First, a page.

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  • The Grilled Cheese Madonna and 99 Other of the Weirdest, Wackiest, Most Famous eBay Auctions Ever
  • Written by Christopher Cihlar
  • Format: eBook | ISBN: 9780767924955
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The Grilled Cheese Madonna and 99 Other of the Weirdest, Wackiest, Most Famous eBay Auctions Ever

Written by Christopher CihlarAuthor Alerts:  Random House will alert you to new works by Christopher Cihlar


List Price: $9.99


On Sale: May 09, 2006
Pages: 208 | ISBN: 978-0-7679-2495-5
Published by : Crown Archetype Crown Archetype
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For sale:

The state of West Virginia
Britney Spears’s Pregnancy Test
A Spare Kidney
Bob Dylan’s Childhood Home
The World’s Longest French Fry
Black Betsy
The Meaning of Life

There is only one place you can get all of these under one roof. In addition to being one of the world’s largest retailers, eBay is also home of some of the most notorious, creative, and just plain weird items to ever hit the virtual auction block.
This comic celebration of the spirit of free enterprise brings together the full stories of one hundred of the most hilarious eBay auctions ever. From the “Ghost in a Jar” auction that recorded more than a million page views, to the woman who auctioned off her virginity before eBay shut her page down, to the saintly grilled cheese sandwich said to portray the face of the Virgin Mary and contain special powers, to the man who modeled his ex-wife’s wedding dress, sold it for more than three times its original purchase price, and received several marriage proposals to boot, this book chronicles the listings that have made the site such an integral—and entertaining—part of our culture. The Grilled Cheese Madonna is a salute to capitalism in its most ridiculous form.



How to Sell Yourself

The first thing any career counselor or self-help guru will tell you is that the key to success in life is learning how to sell yourself. Some of the authors of the most noteworthy and notorious eBay auctions took that advice literally. From the man who put his own kidney up for sale to the woman who auctioned off her virginity, one of the most established strategies for attracting significant media attention to an auction is to try to sell something you were born with.

The auctions presented in this section highlight some of the more creative ways people have sought to market pieces of themselves. Is there a vital organ you are not using that someone else might find essential? Have you been looking for the opportunity to part with your precious virginity? Are you willing to part with your soul, or would you prefer simply to walk around town with an advertisement plastered to your forehead? Get creative! The auctions described on the following pages are meant to inspire, and you need not be limited by what has already been done.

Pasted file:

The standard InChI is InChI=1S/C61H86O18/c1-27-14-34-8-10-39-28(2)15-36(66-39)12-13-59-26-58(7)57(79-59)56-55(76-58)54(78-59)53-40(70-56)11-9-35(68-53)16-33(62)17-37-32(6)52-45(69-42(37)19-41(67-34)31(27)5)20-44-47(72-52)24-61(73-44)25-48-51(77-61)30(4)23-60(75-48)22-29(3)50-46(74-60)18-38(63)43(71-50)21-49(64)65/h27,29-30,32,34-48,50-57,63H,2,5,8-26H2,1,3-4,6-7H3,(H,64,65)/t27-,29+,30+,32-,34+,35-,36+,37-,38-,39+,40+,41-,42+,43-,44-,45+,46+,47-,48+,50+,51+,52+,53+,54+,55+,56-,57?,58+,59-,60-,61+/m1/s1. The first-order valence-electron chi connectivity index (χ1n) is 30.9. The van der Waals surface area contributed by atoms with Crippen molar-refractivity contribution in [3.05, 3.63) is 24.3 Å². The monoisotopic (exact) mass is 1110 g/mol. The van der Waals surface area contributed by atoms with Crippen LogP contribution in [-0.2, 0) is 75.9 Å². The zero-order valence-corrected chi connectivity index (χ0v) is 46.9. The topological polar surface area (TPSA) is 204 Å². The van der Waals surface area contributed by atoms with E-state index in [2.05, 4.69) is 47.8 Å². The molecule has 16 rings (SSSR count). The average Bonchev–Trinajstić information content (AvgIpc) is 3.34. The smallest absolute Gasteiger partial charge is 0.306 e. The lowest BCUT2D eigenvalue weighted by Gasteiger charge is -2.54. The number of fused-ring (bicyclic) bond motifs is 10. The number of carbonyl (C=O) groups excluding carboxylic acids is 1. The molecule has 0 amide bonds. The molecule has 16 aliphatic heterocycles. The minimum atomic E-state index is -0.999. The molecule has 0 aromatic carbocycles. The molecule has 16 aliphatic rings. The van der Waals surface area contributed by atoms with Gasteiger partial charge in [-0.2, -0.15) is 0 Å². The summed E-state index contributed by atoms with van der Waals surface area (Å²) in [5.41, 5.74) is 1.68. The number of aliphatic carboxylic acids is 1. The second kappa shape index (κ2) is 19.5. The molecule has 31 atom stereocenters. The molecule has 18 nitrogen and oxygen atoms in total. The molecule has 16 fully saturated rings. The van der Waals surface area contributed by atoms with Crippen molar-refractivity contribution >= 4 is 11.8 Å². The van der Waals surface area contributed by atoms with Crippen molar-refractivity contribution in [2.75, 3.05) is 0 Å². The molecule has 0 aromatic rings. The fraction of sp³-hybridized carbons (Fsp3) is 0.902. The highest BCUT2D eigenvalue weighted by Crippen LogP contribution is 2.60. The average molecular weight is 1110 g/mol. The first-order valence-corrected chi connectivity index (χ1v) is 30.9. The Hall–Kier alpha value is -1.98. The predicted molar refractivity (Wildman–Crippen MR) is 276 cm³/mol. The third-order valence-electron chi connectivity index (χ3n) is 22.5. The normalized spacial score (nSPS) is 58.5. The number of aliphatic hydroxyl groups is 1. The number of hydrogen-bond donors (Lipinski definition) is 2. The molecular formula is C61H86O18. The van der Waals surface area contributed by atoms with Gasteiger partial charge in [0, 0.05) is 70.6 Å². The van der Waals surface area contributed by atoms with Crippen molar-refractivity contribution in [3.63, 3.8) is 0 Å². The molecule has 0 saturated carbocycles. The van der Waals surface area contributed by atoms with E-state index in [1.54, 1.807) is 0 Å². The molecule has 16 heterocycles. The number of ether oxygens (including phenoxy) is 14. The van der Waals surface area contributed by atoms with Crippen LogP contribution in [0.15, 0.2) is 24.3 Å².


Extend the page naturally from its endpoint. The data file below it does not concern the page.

A word of caution, though: eBay often frowns upon these types of sales. The company has established a set of regulations that prohibit selling many of your most valuable assets. You should also check the laws that are applicable to your particular situation, as several of the auctions depicted in this section are not only against eBay policy, but also illegal.

Still, even if your auction is against formal eBay policy, take heart. It may generate sufficient publicity so that should eBay take down your listing, you will be able to continue the auction outside of eBay's domain, as a couple of more ambitious sellers discussed in this lesson did. Remember, millions of items are listed for sale on eBay every week. If you hope to have success in this competitive arena, you need to be willing to do what the other guy is not.

Advertisers are always looking for new and innovative places to market their products. While television, radio, and print ads are the most common, you can find advertisements almost anywhere you look. From the subway to the elevator to the golf course, companies seek out previously untapped venues where they can place an ad that will garner as much attention as possible. In early 2005, eBay helped one entrepreneurial young man open a previously untapped market: the human forehead.

Twenty-year-old college student Andrew Fischer from Omaha, Nebraska, offered the highest bidder in eBay auction number 5950507719 the opportunity to have their nonpermanent logo or brand name tattooed to his forehead for thirty days. According to the auction's description, this "Average Joe" would display the winning bidder's advertisement in all types of venues that the "Average Joe" frequented in his hometown of 600,000. Fischer's offer turned up in news stories published
far from his native Omaha. The auction received more than 300,000 hits and recorded a final sale price of $30,000.

In a seemingly unfortunate occurrence, the winning bidder never contacted the seller and Fischer was forced to resubmit the auction with controls put in place to limit who could bid. Attention the second time around was just as intense and, by the time the auction ended, 45 bids had pushed the final sale price to $37,375. The winner was Christian de Rivel, CEO of SnoreStop, an oral spray designed to help alleviate snoring.

De Rivel's money seems to have been well spent. The story was picked up by media outlets all over the world, and, according to de Rivel, sales through his Web site went up fivefold in the days after the auction ended. Numerous imitators cropped up, including both a man and a woman who offered to permanently tattoo the winning bidder's brand onto their foreheads. Unfortunately for these would-be advertisers, none enjoyed the same monetary success as Fischer.

Amber Rainey was in the third trimester of her pregnancy when Andrew Fischer was receiving international news coverage for auctioning off his forehead. After seeing the astronomical price the auction commanded, she looked at her growing belly and realized she had far more advertising space there than Andrew Fischer had on his forehead. Thus auction 3869933040 was conceived.